Butters and Benjamin Netanyahu are both itching for a new war on Iran - and, in Butters' case, not just against their nuclear program but their entire conventional military, i.e. full-scale not just pre-emptive but punitive war on a regime the US government opposes. On what grounds in international law or just war theory, one wonders? Meanwhile, Larison thinks I'm wrong to link the resolution of the Israeli-Palestinian conflict to the Israel-Iran grudge match:
Iran is not the threat hawks claim it is, and the more serious danger to Israel’s political future is the perpetuation of the occupation on account of demography and the ultimate unsustainability of a democratic government ruling over a subject majority. In other words, Israel’s government has mistakenly identified the minimal, deterrable threat as the urgent, immediate one, and treats the much more significant threat to its long-term survival as an acceptable, manageable situation.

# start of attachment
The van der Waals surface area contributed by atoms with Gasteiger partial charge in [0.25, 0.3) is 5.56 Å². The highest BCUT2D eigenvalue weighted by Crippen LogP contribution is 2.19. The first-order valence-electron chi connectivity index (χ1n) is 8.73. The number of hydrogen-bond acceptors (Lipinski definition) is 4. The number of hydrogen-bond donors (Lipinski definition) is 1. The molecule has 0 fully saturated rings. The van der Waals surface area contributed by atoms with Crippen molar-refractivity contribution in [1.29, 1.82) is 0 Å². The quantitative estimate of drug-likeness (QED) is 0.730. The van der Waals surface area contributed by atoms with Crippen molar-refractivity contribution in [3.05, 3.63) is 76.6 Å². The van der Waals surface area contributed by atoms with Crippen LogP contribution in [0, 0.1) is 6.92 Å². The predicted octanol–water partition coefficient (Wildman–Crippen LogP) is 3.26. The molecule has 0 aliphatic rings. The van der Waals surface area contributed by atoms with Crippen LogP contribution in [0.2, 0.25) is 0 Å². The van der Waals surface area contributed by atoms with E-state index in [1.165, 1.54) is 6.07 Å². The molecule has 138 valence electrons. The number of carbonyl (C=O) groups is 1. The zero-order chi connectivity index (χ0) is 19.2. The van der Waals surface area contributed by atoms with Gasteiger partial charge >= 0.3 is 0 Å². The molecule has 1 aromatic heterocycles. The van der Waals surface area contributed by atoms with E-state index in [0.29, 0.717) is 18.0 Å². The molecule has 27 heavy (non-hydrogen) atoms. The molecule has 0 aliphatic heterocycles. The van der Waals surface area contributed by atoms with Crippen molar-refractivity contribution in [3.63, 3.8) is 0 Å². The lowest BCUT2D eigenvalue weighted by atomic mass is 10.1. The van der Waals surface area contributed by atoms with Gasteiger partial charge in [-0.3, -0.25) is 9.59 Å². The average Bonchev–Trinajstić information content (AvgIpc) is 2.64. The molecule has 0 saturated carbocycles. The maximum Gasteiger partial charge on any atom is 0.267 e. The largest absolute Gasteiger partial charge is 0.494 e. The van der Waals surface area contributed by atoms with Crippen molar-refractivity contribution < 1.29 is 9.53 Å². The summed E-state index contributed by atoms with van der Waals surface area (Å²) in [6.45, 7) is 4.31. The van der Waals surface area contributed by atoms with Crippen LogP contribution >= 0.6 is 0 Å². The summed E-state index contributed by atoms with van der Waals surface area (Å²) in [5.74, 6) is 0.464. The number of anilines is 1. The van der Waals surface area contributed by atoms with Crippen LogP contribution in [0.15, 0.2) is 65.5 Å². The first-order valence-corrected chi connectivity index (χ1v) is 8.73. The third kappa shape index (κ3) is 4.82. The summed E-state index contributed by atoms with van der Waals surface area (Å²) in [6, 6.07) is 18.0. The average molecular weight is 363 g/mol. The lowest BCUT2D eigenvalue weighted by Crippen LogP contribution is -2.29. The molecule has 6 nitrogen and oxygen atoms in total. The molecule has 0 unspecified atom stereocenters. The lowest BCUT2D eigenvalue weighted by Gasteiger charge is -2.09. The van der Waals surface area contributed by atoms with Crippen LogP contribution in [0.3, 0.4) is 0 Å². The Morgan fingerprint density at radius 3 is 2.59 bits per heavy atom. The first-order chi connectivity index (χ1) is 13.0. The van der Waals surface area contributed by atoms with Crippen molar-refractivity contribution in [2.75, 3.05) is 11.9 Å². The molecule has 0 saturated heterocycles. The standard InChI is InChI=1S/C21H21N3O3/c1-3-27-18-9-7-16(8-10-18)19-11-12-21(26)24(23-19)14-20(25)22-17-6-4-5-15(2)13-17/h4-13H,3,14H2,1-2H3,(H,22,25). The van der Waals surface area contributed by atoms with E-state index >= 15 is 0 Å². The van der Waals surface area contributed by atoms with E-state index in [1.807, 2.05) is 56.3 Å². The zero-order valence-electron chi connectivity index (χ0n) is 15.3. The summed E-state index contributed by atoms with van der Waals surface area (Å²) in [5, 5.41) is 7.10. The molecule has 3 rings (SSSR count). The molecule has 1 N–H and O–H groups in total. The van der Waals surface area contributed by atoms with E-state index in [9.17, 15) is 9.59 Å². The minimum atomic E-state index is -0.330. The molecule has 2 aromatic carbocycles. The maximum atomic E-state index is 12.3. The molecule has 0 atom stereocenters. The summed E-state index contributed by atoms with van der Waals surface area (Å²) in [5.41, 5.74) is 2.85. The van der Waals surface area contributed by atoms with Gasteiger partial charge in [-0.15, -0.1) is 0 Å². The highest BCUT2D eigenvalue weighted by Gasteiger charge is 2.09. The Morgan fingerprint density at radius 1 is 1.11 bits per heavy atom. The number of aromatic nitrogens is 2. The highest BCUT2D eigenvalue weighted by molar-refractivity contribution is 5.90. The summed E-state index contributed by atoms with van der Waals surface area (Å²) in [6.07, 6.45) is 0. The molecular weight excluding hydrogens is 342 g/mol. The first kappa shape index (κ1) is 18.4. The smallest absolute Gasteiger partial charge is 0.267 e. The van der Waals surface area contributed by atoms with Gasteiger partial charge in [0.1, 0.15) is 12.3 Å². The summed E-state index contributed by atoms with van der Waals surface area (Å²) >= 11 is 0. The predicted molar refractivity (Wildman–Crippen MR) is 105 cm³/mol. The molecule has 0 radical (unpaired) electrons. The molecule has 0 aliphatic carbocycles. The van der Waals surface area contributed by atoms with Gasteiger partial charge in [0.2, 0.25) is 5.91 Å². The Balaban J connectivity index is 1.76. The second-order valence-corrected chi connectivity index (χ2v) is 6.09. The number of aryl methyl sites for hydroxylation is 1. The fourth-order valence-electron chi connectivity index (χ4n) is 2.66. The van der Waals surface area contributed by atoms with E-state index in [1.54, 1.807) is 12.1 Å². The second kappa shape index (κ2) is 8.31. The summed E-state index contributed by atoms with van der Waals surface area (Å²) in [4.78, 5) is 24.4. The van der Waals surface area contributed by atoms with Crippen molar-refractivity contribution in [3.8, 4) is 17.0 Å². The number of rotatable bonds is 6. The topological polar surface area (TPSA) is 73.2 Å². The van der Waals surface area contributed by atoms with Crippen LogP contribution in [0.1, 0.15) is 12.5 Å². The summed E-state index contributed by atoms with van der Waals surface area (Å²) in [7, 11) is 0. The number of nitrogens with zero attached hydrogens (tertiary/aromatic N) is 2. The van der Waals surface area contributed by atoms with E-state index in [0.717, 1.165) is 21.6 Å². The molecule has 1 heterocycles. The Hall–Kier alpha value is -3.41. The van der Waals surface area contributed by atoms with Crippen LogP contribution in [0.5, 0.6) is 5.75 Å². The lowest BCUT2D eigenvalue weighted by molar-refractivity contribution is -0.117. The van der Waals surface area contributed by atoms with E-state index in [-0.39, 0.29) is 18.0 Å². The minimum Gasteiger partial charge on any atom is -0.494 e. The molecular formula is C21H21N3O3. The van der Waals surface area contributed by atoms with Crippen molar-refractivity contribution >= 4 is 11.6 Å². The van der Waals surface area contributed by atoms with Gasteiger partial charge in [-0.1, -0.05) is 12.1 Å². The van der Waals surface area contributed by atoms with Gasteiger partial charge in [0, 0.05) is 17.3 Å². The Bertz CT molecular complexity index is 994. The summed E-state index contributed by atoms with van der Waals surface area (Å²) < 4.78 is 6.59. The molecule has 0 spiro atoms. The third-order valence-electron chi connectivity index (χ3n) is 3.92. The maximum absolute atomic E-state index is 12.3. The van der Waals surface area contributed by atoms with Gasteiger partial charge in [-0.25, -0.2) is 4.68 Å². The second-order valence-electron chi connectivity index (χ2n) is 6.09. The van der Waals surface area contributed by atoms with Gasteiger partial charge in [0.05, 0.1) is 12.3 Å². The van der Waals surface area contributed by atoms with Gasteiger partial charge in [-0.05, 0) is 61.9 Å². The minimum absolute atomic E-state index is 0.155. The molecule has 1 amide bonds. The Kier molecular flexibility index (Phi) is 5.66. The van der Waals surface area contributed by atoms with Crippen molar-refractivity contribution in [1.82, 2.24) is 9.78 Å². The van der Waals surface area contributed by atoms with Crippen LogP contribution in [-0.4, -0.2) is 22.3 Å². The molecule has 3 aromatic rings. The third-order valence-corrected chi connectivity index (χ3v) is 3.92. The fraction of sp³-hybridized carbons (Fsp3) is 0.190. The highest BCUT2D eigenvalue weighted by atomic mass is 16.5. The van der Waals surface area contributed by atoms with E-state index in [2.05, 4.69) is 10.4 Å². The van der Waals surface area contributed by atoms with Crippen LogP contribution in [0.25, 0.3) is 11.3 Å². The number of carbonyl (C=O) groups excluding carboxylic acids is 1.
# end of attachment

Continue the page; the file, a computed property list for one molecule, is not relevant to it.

The “linkage” argument essentially endorses this basic misunderstanding and tries to use it to dictate Israeli policy, when the right answer is to stop encouraging the Israeli government in the belief that Iran is an urgent, immediate threat that must be stopped and to discourage Israel very strongly from taking any arbitrary military action.
I take the point. I don't believe Iran's potential nuclear weapon capacity is an existential threat to the Jewish state; while the occupation of the West Bank surely is. I was presenting a way to persuade Israel of this, by noting that their interests align with the Sunni dictatorships and even Europe on Iran and yet they cannot really ally with them without ending the occupation. But since this is premised on the idea that the Israelis see containment and sanctions as enough - and they don't - it's probably not worth even trying to persuade them.